Review Article

Comparing rural traffic safety in Canada and Australia: a scoping review of the literature

AUTHORS

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Hannah M Mason1
MPH, MBA, Researcher *

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Jason Randall2
PhD, Researcher

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Peter A Leggat3
PhD, Professor

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Don Voaklander4
PhD, Professor and Director

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Richard C Franklin5
PhD, Professor

AFFILIATIONS

1, 5 College of Public Health, Medical and Veterinary Science, James Cook University, Townsville, Qld, Australia

2 Injury Prevention Centre, School of Public Health, University of Alberta, Edmonton Alberta, Canada

3 College of Public Health, Medical and Veterinary Science, James Cook University, Townsville, Qld, Australia; and School of Medicine, College of Medicine, Nursing and Health Sciences, National University of Ireland, Galway, Ireland

4 College of Public Health, Medical and Veterinary Science, James Cook University, Townsville, Qld, Australia; and Injury Prevention Centre, School of Public Health, University of Alberta, Edmonton Alberta, Canada

ACCEPTED: 9 August 2022


early abstract:

Introduction: The reduction of road fatalities is a priority established by the World Health Organization and ratified by the United Nations. Rates of road fatalities are disproportionately high in rural areas in both Australia and Canada, two Commonwealth countries with comparable health care systems and rural health challenges. The purpose of this review was to compare and contrast the epidemiology, risk factors, and prevention strategies of rural road fatalities in both countries to inform the next steps for prevention.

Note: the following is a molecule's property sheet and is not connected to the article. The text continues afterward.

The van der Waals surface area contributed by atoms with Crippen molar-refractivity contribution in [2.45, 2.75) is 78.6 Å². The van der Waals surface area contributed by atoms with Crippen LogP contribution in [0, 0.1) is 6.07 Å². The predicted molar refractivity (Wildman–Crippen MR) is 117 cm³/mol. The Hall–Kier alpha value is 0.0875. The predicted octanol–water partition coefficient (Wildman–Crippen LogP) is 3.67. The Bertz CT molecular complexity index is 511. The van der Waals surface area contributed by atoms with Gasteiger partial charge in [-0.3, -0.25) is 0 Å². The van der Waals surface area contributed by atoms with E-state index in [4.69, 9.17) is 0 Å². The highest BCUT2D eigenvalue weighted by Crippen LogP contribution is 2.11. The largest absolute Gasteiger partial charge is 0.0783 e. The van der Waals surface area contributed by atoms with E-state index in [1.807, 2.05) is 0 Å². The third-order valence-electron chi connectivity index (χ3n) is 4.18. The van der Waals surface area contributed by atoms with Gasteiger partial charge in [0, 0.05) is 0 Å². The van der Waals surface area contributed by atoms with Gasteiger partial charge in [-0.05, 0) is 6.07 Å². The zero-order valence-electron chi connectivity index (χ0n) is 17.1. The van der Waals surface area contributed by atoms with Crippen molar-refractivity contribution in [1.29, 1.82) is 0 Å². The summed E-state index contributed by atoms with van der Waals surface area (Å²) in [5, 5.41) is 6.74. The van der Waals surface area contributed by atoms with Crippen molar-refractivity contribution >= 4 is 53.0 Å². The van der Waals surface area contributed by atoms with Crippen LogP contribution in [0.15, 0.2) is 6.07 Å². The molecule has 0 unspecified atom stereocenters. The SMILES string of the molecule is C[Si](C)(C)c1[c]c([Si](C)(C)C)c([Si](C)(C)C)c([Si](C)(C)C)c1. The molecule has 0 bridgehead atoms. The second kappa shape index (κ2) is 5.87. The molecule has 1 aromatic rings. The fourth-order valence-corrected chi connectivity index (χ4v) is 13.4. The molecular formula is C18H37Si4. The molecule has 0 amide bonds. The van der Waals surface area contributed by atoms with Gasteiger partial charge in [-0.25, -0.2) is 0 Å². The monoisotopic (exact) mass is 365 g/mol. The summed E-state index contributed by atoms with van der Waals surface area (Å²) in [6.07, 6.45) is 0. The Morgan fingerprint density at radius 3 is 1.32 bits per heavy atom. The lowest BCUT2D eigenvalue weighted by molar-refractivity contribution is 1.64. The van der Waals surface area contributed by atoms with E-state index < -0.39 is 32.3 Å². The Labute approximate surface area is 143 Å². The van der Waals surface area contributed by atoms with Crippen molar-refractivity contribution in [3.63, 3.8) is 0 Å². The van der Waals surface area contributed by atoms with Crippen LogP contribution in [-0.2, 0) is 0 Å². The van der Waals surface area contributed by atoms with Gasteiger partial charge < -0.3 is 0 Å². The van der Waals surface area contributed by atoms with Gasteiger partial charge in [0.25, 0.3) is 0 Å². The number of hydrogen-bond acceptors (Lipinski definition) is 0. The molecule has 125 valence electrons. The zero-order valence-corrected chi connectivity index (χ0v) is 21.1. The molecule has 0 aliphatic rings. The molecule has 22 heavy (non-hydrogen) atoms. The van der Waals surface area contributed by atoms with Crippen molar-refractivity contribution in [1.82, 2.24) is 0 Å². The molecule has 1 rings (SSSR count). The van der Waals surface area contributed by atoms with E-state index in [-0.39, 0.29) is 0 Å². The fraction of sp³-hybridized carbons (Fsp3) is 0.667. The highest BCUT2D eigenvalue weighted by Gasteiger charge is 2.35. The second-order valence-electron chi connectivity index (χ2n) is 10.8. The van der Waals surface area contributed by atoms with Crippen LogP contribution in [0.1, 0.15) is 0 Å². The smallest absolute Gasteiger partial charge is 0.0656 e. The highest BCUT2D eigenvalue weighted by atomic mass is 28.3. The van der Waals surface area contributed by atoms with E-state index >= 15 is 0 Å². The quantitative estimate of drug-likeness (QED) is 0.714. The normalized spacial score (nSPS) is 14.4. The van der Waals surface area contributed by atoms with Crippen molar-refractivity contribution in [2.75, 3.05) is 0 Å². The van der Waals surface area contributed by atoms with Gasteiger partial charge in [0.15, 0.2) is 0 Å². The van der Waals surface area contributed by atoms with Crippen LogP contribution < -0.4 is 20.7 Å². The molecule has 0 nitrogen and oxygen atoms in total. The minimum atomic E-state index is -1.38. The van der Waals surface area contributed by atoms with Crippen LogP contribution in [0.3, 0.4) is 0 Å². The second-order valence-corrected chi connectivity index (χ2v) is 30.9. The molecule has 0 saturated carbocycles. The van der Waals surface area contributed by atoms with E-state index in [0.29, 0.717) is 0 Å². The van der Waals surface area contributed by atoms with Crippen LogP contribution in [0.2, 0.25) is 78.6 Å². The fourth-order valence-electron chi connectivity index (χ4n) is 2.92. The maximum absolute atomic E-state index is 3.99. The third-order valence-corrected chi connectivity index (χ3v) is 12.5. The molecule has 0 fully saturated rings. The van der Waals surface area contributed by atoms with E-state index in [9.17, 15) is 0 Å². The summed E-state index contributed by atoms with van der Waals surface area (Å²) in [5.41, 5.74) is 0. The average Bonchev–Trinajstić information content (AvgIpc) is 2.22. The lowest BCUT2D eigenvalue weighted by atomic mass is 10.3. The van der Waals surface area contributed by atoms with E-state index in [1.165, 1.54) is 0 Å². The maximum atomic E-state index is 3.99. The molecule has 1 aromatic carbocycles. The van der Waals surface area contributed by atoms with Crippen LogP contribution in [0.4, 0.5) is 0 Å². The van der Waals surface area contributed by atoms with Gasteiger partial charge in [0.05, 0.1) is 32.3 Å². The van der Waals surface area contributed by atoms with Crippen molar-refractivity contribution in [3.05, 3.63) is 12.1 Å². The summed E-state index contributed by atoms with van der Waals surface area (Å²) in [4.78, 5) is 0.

Methods: A scoping literature review was undertaken systematically to search for peer reviewed literature published from January 2000- June 2021. Articles were reviewed from five databases (EMCARE, Medline, CINAHL, Scopus, and Informit). Search terms were adapted to suit each database and included combinations of keywords such as ‘traffic accident’, ‘fatality’, ‘rural/remote’, Australia and Canada. Themes and data associated with the research outcomes were extracted and tabulated.
Results:  Forty-three papers were identified as relevant: 14 exploring epidemiology, 25 investigating risk factors, and 37 proposing prevention strategies. People living in rural locations were 3.2 (95% CI: 3.0-3.5) times more likely than urban dwellers to die in road related incidents, with rates of motor vehicle fatalities universally higher. Common risk factors included drugs and alcohol, speed, driver error and biological sex.  Key prevention strategies included improved infrastructure, vehicle design, impaired driving prevention, and education.
Conclusion: Further research regarding preventative measures and significant investment in rural road safety in both Australia and Canada are needed to prevent future incidents.